For all intents and purposes, Germany would be Super Aguri’s “proper” start to the season. The team had their SA06 ready, which was a further update of the SA05; it presented a large overhaul of the old car’s aerodynamics, new aluminium-cased gearbox, and the rear suspension was now more equipped to deal with the demands of the 2006-spec Bridgestone tyres. Furthermore, the car again had a fresh, new livery with a red tribal pattern enrobing the car in addition to a brand new driver. After Montagny returned to his third-driver role with the team, Super Aguri had now enlisted the services of Sakon Yamamoto. Yamamoto, as mentioned previously, was originally touted as a candidate for the #23 car; he’d driven for Jordan in free practice at the 2005 Japanese Grand Prix and so had contemporary Formula 1 experience. He also had a broader range of European experience than original occupant Yuji Ide, having driven in the British, German and European Formula 3 categories, albeit with little success. The latter two words could arguably be used to describe Sakon’s F1 career too.
If Montagny was on the pace of Sato and Ide was miles away, Yamamoto was somewhere in between; whilst he was not one of the worst drivers to ever make it to the top level of single-seater racing, he did little to show that he was F1 material. Yamamoto’s first weekend at Hockenheim was a particularly inauspicious beginning to his career, qualifying over three seconds down on Sato before switching to the spare car for the race. He needn’t have bothered, as he retired on lap 1 with mechanical trouble. Afterwards, things started to get a little better; Yamamoto started to reduce the qualifying deficit to Sato, outqualifying his team-mate at Turkey before ruining his hopes of a first finish with a spin. Yamamoto’s first finish came at China – albeit four laps down – having been plagued by a few reliability issues as well as inexperience.
The F1 season was drawing to a close in the flyaway rounds, and after a trying year the Super Aguri team would end on a high note. Up to this point, there has been little mention of Takuma Sato thus far in this article, and that’s largely for a good reason. Whilst the #23 car was occupied by drivers with a great range of styles and abilities, as well as some famous excursions, Sato had a reasonably quiet year…at least, in his own terms. There were plenty of instances where Sato threw his car off the road, but these were largely limited to practice sessions. He crashed rather lazily in Canada late on in the race too where he dropped it into turn four, but by-and-large Sato was able to provide the team with some solid performances and vital racing experience, both important to a team so young.
Once the new car had arrived Sato was regularly challenging the Midlands (or Spykers, as they became known in the final few races) and in doing so gave the biggest indication thus far of Super Aguri’s progress at Suzuka, their home race. Firstly, Sato was able to outqualify Tiago Monteiro. Next, the home favourite drove a mature race to finish a mere one lap down on the leaders, remaining ahead of Monteiro’s Spyker. Whilst not a particularly big accomplishment for perhaps the established teams, if it was an accomplishment at all, it represented the huge leaps that Super Aguri had made over the season; the team were accustomed to finishing multiple laps down on the rest of the field, and managing to remain on the same lap as a McLaren, a Williams, a Red Bull and a parent Honda car would be a huge boost. The final race at Brazil would be even better.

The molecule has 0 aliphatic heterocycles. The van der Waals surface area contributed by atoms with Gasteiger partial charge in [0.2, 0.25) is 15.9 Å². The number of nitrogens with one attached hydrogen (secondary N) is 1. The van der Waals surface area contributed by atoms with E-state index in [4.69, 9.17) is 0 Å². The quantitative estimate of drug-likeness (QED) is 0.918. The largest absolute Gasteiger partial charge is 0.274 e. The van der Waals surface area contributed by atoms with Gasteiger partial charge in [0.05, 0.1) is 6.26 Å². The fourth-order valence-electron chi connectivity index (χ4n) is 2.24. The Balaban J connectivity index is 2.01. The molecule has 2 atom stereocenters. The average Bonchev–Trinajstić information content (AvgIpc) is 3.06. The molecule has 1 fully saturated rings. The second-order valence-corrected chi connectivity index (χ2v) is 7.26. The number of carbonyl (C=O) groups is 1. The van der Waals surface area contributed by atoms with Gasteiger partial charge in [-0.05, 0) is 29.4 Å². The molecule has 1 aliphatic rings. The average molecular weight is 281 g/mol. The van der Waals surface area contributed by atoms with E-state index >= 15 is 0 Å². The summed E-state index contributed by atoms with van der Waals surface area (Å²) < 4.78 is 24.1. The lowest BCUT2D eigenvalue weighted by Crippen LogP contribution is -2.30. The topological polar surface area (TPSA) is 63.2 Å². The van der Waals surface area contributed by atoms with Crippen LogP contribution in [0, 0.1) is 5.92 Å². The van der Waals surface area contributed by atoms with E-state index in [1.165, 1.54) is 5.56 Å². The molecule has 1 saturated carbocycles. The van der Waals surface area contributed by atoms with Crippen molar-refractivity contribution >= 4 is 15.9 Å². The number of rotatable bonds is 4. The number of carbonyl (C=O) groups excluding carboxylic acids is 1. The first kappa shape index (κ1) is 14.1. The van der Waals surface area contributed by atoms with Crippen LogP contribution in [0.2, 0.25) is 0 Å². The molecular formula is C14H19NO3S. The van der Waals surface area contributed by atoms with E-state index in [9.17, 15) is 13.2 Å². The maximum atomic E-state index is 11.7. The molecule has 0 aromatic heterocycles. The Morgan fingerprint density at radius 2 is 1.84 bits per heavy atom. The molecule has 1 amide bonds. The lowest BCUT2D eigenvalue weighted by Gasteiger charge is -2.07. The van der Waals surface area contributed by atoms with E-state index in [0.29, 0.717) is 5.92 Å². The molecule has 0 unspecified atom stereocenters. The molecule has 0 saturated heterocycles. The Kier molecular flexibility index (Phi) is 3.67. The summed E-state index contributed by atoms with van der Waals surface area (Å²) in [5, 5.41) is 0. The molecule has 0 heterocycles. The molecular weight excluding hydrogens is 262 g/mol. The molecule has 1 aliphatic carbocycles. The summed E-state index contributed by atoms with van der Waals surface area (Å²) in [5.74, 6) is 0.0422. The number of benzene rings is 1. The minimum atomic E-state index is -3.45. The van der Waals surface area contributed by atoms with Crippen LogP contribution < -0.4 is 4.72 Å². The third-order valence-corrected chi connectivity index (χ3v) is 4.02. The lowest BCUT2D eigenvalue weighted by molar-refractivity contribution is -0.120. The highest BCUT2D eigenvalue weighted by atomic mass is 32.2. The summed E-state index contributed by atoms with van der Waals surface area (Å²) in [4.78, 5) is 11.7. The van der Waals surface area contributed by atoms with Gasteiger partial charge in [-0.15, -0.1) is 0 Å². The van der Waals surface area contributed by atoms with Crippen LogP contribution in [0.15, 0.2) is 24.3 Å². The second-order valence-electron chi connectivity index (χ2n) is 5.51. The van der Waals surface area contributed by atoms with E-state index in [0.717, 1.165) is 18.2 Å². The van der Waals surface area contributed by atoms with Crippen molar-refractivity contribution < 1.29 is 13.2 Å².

Whilst the crowd at Interlagos would be able to celebrate the victory of a home driver for the first time since 1993 after a fantastic drive from Felipe Massa, the Super Aguri personnel at Leafield would presumably have challenged the Brazilian faithful for noise. Despite a run-of-the-mill qualifying session in which both cars were able to avoid the last spot on the grid since Monteiro failed to set a time, it was in the race where everything came together. Temperatures in Sao Paulo were rising throughout the weekend, and the Bridgestone-shod runners would benefit from this more than their Michelin-running counterparts. Whilst most of the focus was on whether the retiring Michael Schumacher could turn a miracle to snatch a final world title against the odds, onlookers were surprised to see a white-and-red Super Aguri fighting it out within the midfield pack. It was no fluke; Sato was using the hotter conditions to perfection and in the process was beating the better-funded, faster operations of Red Bull and Toro Rosso, as well as the Spyker duo. A 10th position would be Sato’s reward and Super Aguri’s best finish in Formula 1, surely an excellent way to sign out of 2006.
Part Two of the Super Aguri trilogy is available here.
Sources: grandprix.com; The Official ITV Sport GP 2007 guide, Bruce Jones, Carlton Publishing; f1technical.net
Images: Reuters; response.jp